However, this strategy won’t carry you the whole way — your soul bars won’t hold out for the duration of the fight if you’re spamming Secret Arts constantly. Therefore, you need to develop a good sense of when you ease off on them and give your soul bars time to recharge. Good waves for recharging include the Blue Monk wave, the Snow Woman wave, the Undead Bushi wave, and the Small Oni wave. Also, large Oni can be evaded fairly easily if there’s only one to worry about.

Just as important is knowing when to spare the rod is knowing when to whip your horse to death. Waves in which you want to minimize the amount of time you’re vulnerable at all costs include any wave with a large number of Jonin (remember that their corpses explode), any wave with Samurai, the Chigurui Bishamon wave, the five Red Oni wave, and the final wave.

Here are a few other general tips:

  • If you’ve been playing on Shura, consider dialing the difficulty back down to Muso. Not so much for the autoblock, although that certainly doesn’t hurt, as much for the ability to have your entire inventory open to you during the fight. Total Pandemonium can burn through a lot of items if you let it, and the five item shortcuts Shura restricts you to may not cut it. (Obviously this isn’t an issue on Shigurui.)
  • Even if you’ve forged and can wield it, don’t use the Oboro Muramasa. It’s the most powerful sword in the game, yes, and its Secret Art Disturbance can wreck the bad guys… but you only get two uses of Disturbance on a full soul bar, and that’s not enough. Furthermore, Oboro Muramasa is one of only two swords that gets weaker if you equip the Nio Bracelet (which fixes your swords’ power to 700), and that’s definitely the accessory of choice here (as the swords with Secret Arts that you do want generally have relatively low attack power). If you bring it, you’ll find that Oboro Muramasa will spend less time shredding enemies and more sitting in its sheath waiting for its soul bar to recharge.
  • Don’t forget about your sharpening stones! If you get into a tight spot where there are a lot of enemies on the screen and all three of your swords are low on soul (common in the tougher waves), use one to get back in the fight. You can’t afford to spend time running away from the enemies waiting for swords to recharge.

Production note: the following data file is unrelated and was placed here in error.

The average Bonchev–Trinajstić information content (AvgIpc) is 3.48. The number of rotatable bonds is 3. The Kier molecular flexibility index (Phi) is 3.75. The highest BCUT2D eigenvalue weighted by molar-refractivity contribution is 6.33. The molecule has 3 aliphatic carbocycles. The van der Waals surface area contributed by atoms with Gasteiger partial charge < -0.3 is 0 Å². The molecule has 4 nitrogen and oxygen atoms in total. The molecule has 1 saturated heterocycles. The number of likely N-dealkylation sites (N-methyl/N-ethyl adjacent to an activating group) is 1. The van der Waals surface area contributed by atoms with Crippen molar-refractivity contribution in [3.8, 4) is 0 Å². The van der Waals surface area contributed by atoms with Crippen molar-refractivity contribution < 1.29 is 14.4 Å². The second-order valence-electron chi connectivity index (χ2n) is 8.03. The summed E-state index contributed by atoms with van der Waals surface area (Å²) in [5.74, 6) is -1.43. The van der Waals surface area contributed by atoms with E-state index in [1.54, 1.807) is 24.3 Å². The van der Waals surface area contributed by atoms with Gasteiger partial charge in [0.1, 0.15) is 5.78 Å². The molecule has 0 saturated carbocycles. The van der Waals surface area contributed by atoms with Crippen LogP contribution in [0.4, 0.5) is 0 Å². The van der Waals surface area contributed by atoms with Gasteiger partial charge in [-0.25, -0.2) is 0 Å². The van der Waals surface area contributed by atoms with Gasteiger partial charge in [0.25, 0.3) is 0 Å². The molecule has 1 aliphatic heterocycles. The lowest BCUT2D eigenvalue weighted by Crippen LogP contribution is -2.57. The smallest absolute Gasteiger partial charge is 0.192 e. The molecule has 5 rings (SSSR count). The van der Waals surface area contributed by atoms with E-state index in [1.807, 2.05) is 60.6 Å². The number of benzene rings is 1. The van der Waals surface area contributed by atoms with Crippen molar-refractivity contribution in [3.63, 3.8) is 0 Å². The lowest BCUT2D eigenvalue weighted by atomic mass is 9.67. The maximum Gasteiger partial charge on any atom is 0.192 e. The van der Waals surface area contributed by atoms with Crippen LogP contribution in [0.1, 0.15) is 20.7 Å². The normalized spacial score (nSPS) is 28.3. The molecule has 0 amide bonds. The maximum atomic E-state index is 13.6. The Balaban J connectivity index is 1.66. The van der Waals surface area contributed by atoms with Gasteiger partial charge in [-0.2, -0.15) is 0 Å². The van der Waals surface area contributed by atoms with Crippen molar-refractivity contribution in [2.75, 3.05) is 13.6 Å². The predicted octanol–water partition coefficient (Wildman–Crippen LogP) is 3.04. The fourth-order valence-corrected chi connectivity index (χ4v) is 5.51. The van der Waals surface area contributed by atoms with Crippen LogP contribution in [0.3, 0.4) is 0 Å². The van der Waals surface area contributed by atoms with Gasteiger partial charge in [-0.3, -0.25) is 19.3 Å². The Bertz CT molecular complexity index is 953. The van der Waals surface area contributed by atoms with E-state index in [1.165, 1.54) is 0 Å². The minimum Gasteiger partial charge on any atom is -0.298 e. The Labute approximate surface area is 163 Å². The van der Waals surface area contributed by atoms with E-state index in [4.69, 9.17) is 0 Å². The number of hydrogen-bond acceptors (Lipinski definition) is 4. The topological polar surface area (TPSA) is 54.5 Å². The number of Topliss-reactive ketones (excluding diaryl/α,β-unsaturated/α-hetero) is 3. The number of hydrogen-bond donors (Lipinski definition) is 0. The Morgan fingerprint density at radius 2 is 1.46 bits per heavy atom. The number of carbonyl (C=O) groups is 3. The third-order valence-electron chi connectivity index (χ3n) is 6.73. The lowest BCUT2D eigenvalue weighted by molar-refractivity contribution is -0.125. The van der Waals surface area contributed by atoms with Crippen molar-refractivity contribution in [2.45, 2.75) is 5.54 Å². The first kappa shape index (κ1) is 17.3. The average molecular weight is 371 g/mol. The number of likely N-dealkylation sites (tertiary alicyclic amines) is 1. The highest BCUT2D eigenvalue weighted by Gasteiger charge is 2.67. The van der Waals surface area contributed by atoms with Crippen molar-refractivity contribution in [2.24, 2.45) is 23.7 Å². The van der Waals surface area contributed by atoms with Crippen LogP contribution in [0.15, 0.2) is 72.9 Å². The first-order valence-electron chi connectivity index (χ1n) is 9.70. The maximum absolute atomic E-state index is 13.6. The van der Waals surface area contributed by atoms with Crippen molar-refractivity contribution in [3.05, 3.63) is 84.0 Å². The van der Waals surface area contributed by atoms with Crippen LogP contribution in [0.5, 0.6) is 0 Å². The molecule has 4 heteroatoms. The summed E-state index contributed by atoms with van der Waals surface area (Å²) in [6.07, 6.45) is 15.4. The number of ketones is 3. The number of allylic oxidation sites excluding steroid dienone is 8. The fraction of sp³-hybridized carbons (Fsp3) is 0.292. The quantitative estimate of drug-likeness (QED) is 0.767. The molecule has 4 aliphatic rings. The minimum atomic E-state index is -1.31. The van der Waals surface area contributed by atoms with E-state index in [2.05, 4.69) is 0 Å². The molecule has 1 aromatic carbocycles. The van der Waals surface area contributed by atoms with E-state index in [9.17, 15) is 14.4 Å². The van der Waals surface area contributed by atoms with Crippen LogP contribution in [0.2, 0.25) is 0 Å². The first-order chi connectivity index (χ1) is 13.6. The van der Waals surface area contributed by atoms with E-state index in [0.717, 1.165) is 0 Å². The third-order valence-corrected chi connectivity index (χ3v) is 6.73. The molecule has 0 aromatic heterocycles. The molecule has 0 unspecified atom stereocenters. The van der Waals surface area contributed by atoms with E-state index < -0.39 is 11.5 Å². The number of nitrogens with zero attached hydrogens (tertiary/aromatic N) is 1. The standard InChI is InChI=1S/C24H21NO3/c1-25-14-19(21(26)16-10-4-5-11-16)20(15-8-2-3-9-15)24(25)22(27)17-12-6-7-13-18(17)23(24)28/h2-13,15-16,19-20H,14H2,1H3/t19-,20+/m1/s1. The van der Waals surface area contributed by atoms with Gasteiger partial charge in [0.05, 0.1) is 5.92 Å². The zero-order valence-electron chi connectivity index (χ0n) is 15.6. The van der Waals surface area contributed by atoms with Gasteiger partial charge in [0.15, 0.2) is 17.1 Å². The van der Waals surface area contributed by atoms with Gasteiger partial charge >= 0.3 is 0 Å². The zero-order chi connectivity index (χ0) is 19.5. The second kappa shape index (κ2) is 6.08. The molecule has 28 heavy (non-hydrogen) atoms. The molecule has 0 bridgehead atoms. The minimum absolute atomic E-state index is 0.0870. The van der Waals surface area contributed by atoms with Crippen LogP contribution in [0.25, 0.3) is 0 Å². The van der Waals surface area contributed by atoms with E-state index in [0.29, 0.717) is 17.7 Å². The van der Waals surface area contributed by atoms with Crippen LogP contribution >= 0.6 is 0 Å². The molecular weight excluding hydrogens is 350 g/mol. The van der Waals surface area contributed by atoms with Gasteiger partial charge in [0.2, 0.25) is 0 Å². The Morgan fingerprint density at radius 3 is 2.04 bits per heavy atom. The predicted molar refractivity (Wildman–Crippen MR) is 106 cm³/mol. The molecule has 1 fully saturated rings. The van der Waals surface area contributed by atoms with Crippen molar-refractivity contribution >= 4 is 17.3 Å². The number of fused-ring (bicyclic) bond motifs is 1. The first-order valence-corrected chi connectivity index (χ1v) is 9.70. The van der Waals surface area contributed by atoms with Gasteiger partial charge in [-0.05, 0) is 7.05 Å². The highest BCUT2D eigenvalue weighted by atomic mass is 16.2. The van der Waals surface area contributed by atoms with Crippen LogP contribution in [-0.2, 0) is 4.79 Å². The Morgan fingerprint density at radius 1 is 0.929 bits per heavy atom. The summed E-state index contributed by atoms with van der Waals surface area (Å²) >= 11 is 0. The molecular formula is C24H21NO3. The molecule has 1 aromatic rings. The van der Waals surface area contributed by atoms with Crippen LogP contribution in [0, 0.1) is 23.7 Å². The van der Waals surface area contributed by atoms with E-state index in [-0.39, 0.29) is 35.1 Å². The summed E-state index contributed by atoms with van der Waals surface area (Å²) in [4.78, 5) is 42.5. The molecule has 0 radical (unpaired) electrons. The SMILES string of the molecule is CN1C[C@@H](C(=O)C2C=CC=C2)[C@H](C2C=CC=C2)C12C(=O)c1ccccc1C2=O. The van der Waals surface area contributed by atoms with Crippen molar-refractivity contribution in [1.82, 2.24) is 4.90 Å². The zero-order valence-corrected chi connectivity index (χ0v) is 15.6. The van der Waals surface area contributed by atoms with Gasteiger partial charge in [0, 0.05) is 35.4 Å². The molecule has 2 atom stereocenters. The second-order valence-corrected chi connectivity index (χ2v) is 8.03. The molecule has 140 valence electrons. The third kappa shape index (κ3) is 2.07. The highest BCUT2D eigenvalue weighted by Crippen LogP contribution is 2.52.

• Know when it’s safe to be in the air and when it’s not. Undead Riflemen, Tengu, and large Oni are best handled as close to the ground as you can manage — but enemies like Samurai can be evaded for a time by staying in the air. Juggling’s a staple technique in most of the game, but you have to be able to recognize where it’s more trouble than it’s worth here.
  • The Shades of the player characters can be locked into a harmless pattern, but it’s difficult. This tends to be the hardest part, because there’s so much variation in what they can do. Lean on your Secret Arts here.
  • Don’t waste time waiting to Quick Draw in the perfect situation. When a sword gets low, switch it out, whether Quick Draw is charged or not. In Total Pandemonium, think of Quick Draw damage as a pleasant bonus. It doesn’t even work on the Shades, so don’t bother.
  • If you really want to stack the odds in your favor, give yourself a buff via cooking before entering. Houtou, which grants a single re-raise, is damn near necessary on Shigurui. It’s fine on the other difficulties as well, although they may want to try other, more generally usefeul buffs instead. You can also try using swords that grant buffs, although remember that the Secret Art takes priority.

The prize for clearing Total Pandemonium is the Narukami Bracelet. This item is one of the coolest, most powerful, and most fun accessories in the game. When equipped, your swords’ soul power will not go down. Ever. You swords will only break against autobreak attacks. It is unbelievably entertaining to tear through the enemies by spamming powerful Secret Arts over and over — head into Momohime’s final dungeon and show those damn butterflies what for with Ghost Blow. Totally worth it.

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1 Response to “Muramasa: The Demon Blade — Total Pandemonium”


  1. 1 Sebastian April 25, 2011 at 11:14 am

    Recently beat it easily in Shura, being level 61. Ended up as LVL 78. :P

    Didn’t use Nio bracelet (didn’t have it), and didn’t even have to use the autorecovery of Houtou (though I had eaten it, just in case). Just picked the right swords and had a loooot of patience… attack, fly away from enemies and stay in the air… attack, repeat ad infinitum. The most annoying ones were the 2 in the end, but nothing a lot of spamming of secret arts couldn’t handle. Used a ton of sharpening stones.

    Actually, beating it while being level 61 (with Kisuke) was way easier than being level 94 (with Momohime). WTF enemy scalabilty. o_O